Man given suspended sentence for death threat to MP
Geoffrey Farquharson sent a racist and homophobic voice message to Ben Bradshaw the day before Jo Cox MP was killed
A man who sent a threatening voice message to senior Labour MP Ben Bradshaw the day before the killing of parliamentary colleague Jo Cox has been given a suspended sentence.
In the two-minute message Geoffrey Farquharson, 37, shouts down the phone, swears repeatedly and makes threats towards the former culture secretary. The racist and homophobic message, which was left on the answerphone of Bradshaw’s parliamentary office, was sent the day before Labour MP Cox was killed in June this year.
The message made Bradshaw fearful for the safety of his staff, Exeter magistrates court heard. District Judge Stephen Nichols sentenced Farquharson to 12 weeks’ imprisonment, suspended for two years.
He was also given a 25-day community order, banned indefinitely from contacting Bradshaw or attending his constituency office, and ordered to pay £85 prosecution costs.
The judge told him: “The message was clearly homophobic, Islamophobic and racist and there was clearly a death threat to Mr Bradshaw.
“You accept through your guilty plea that the message you sent to Mr Bradshaw was highly offensive. In the message, your voice became extremely angry and you make threats and use highly offensive and abusive language.”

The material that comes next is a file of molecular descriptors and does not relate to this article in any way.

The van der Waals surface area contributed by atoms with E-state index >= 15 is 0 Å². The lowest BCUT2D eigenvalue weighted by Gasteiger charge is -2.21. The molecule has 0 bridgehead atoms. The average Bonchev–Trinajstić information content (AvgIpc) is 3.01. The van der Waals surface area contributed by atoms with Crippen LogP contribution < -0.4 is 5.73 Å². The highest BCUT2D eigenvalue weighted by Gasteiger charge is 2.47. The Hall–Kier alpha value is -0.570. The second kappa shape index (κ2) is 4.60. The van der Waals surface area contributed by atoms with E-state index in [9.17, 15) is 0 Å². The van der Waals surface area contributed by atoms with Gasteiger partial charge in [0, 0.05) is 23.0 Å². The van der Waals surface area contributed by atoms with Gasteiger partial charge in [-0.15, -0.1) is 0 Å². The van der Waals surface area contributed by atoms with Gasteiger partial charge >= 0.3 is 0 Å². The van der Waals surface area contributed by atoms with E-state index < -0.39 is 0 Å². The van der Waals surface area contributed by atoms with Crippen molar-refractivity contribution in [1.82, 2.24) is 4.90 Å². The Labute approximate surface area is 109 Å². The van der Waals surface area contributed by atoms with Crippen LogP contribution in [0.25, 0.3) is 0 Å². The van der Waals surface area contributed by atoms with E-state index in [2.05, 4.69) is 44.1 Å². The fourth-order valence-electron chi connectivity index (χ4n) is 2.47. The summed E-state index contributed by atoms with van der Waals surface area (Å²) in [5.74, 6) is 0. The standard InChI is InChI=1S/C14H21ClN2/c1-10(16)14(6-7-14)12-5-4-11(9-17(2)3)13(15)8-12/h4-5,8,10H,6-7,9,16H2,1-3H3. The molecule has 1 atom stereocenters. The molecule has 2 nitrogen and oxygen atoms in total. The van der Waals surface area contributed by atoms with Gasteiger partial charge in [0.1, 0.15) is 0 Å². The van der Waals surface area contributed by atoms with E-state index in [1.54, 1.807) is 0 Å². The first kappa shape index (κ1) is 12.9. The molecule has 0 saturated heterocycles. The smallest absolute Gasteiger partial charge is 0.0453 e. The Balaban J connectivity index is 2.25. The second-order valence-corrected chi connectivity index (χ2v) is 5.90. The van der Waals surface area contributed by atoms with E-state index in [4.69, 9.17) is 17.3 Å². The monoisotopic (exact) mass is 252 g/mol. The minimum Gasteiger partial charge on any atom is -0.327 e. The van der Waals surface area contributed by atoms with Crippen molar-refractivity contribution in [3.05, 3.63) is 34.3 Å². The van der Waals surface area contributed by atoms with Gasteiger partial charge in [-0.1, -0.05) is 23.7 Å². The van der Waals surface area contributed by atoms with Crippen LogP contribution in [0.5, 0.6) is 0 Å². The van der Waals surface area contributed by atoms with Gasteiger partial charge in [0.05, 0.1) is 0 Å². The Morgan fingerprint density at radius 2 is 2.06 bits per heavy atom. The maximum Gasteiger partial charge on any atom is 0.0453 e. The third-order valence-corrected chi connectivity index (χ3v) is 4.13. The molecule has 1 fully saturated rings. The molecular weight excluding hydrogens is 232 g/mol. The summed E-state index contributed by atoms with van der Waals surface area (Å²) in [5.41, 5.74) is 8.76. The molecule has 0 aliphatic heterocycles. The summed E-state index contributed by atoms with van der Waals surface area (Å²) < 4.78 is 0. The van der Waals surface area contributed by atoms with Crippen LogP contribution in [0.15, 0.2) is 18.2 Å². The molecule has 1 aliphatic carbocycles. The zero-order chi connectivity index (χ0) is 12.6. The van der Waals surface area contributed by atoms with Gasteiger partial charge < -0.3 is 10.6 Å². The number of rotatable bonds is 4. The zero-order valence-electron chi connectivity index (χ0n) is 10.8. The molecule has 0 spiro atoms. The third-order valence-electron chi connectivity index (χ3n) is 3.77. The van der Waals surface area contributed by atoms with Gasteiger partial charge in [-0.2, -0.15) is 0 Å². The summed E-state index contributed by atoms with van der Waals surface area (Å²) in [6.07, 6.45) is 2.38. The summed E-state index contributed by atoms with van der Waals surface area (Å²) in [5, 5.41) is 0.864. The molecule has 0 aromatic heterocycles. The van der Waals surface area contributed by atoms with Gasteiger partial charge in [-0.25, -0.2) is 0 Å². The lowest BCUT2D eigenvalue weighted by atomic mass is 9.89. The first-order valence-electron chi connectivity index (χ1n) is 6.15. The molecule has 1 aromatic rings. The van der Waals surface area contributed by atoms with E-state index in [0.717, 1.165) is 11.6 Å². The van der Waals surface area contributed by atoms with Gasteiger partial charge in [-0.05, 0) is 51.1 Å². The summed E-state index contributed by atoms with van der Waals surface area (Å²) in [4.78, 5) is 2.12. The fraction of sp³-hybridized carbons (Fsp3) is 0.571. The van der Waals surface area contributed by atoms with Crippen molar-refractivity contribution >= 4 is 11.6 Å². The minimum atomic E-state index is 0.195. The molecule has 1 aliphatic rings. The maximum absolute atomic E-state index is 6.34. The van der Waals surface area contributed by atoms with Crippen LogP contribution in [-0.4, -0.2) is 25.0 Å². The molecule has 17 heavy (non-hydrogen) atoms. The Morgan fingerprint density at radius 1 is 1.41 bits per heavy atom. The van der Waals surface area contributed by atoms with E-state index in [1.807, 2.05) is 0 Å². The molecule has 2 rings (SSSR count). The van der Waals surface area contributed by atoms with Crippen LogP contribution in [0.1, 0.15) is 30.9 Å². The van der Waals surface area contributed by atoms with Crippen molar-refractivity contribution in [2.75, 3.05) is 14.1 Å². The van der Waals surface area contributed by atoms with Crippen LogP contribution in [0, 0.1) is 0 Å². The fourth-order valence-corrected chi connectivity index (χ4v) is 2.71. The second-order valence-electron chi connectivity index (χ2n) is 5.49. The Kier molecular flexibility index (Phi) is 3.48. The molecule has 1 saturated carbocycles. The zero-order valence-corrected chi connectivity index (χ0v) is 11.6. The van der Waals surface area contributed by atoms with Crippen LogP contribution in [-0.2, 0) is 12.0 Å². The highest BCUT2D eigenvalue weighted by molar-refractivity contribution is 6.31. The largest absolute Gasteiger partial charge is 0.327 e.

In the message, which was played to the court, Farquharson starts by giving his full name and address and says he has just watched a video on Facebook about Muslim extremism.
Farquharson then launches a homophobic tirade against Bradshaw, who is gay, and repeatedly goads the MP to call the police. The defendant uses highly offensive language throughout, and describes Bradshaw as “evil”.
The call was picked up by a member of the MP’s staff, who raised the alarm. After Bradshaw reported the matter to the police, Farquharson was arrested the following day.
The court heard that the MP had made a victim impact statement, in which he said: “Having had death threats before I was not unduly concerned about myself and more concerned about my staff, particularly in Exeter, who have borne the brunt of Mr Farquharson.”
He went on to say that public servants should not have to put up with threats and abuse from members of the public and that his concerns had been heightened because of the killing of Cox.
At a previous hearing, Farquharson, of Exeter, had pleaded guilty to sending an indecent or grossly offensive message. Farquharson, who suffers from mental health issues, was accompanied by his carer when he returned to court to be sentenced.
The judge heard that Farquharson had autism and a difficult upbringing. Rob Jacobs, defending, said Farquharson’s “anger and annoyance” had been building up at what he saw as “concerns for others” and he had “lost his temper”.
Jacobs said: “Mr Farquharson is both very vulnerable and probably a very lonely individual. I don’t think he would mind me saying that that he has too much time to think and ruminate on his political views. It is true that his political views are strongly held.
“He would say that he does not hold homophobic or racist views himself and the words he used were a manifestation of his anger and frustration, rather than him holding any anti-social views.”
Last week, Bradshaw said the abuse dished out to politicians on social media had got worse since the death of Cox. He told the BBC’s Victoria Derbyshire show he believed it was now “socially acceptable” to use Facebook and Twitter to abuse politicians and he hoped the killing would lead to a “deeper reflection” about the political culture in the UK.